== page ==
The book, at the very beginning, is a little bit challenging to get into only because there are a couple of different factions, languages, and politics to understand/learn about. Once you get the basics sorted out in your head then you fall into the story very easily.

The story was engaging, (though definitely gross in parts. This is not a book to read while you eat), and the characters memorable, (though I have to admit that I wasn’t a fan of Miller’s storyline from about the halfway point onwards). I never fully guessed what was coming down the pipeline, and I was always interested in finding out what was going to happen next.

I have not started watching the tv show yet, and I’m not 100% sure if I’m going to or not. (The gross parts really creeped me out, and I don’t know if I want those visuals in my head). However, I am definitely going to be reading book 2. I want to know what’s in store for humanity in The Expanse.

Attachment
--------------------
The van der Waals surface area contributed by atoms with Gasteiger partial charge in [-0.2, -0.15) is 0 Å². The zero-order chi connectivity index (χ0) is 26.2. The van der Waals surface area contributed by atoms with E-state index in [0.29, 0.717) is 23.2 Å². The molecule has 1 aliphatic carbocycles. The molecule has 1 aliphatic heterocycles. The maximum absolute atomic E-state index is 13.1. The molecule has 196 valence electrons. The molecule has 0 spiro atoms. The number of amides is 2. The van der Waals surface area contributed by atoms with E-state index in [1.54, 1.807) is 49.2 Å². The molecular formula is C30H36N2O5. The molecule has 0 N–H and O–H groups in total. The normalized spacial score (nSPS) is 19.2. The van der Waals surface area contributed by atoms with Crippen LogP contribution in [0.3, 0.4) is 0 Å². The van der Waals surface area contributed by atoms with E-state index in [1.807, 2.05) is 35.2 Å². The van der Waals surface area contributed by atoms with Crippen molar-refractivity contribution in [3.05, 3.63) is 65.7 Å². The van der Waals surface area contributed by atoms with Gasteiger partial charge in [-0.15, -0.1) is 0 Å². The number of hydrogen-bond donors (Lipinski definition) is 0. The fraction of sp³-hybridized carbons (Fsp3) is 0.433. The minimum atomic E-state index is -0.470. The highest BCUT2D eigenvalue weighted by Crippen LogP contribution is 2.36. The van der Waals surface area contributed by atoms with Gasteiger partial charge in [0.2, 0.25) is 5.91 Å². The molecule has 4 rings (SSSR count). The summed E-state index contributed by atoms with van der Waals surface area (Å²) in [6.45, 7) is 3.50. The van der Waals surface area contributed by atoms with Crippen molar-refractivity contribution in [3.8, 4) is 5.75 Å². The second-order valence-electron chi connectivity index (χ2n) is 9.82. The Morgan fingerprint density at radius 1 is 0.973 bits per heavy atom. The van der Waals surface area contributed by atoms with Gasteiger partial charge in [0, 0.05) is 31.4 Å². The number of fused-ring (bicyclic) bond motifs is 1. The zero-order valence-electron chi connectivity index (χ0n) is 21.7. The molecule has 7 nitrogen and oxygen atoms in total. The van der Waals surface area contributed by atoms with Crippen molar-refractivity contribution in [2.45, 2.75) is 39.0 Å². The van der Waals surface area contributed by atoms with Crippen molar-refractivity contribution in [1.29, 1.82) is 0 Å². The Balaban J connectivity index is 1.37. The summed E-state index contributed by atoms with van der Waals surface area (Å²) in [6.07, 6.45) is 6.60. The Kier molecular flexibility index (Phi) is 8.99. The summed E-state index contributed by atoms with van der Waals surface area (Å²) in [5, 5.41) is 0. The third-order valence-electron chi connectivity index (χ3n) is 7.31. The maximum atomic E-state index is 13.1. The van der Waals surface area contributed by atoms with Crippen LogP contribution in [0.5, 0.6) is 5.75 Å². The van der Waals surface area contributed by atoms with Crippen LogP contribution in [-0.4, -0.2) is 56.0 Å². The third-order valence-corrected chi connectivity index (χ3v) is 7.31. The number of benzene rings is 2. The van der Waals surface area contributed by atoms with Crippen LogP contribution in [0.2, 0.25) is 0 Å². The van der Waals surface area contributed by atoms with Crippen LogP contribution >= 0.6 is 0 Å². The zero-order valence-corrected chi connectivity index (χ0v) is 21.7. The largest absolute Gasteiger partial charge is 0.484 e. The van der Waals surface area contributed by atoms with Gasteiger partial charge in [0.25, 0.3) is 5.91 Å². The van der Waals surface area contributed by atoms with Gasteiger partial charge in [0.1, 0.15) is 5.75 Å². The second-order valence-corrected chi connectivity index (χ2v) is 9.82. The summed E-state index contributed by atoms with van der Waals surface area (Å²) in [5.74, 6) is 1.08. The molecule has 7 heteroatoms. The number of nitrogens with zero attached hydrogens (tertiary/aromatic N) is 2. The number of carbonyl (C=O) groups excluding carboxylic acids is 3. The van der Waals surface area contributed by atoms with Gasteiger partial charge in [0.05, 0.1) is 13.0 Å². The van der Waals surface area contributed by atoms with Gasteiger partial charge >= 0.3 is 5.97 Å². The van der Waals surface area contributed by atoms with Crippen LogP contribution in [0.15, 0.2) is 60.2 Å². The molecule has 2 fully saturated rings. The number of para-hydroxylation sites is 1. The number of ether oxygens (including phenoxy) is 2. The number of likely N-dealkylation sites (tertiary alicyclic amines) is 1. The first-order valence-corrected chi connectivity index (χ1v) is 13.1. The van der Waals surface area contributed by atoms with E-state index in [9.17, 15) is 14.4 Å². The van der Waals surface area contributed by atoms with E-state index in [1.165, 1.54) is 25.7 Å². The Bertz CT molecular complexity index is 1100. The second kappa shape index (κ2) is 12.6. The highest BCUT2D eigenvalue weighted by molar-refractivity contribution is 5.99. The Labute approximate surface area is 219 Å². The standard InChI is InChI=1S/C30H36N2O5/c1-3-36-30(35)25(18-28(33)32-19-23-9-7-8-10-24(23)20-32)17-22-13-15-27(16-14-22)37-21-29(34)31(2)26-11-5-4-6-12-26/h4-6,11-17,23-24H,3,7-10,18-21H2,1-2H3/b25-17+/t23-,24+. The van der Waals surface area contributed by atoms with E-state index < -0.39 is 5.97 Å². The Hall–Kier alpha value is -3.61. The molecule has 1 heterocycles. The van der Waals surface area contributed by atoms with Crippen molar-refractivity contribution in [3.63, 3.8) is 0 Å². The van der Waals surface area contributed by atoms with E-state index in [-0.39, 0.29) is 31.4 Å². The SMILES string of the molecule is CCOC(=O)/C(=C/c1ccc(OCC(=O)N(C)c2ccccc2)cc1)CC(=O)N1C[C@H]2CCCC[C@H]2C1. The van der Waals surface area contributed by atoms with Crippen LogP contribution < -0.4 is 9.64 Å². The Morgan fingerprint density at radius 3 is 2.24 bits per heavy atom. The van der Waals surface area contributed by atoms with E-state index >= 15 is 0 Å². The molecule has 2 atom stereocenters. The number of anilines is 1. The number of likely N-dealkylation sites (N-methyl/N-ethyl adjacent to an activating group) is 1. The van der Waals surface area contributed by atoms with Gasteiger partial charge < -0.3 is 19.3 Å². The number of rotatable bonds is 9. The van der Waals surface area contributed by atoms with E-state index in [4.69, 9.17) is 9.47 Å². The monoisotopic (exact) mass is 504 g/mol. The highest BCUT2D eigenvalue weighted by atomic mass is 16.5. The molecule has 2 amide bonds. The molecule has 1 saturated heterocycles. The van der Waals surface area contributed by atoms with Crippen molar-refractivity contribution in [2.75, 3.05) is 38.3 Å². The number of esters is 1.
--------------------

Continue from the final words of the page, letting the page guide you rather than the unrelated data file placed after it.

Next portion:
Review Tuesday: The Little Book of Hygge by Meik Wiking

I came across The Little Book of Hygge – The Danish Way To Live Well by Meik Wiking while perusing the shelves of a bookstore, and I picked it up purely because it looked so cute. The book is small in size, with gorgeous coloured photos spread throughout and it immediately draws the eye. The information also comes at you in digestible bite size pieces, which doesn’t leave you feeling overwhelmed with information. And the information, is incredibly interesting.

From Goodreads:

Denmark is often said to be the happiest country in the world. That’s down to one thing: hygge.

‘Hygge has been translated as everything from the art of creating intimacy to cosiness of the soul to taking pleasure from the presence of soothing things. My personal favourite is cocoa by candlelight…’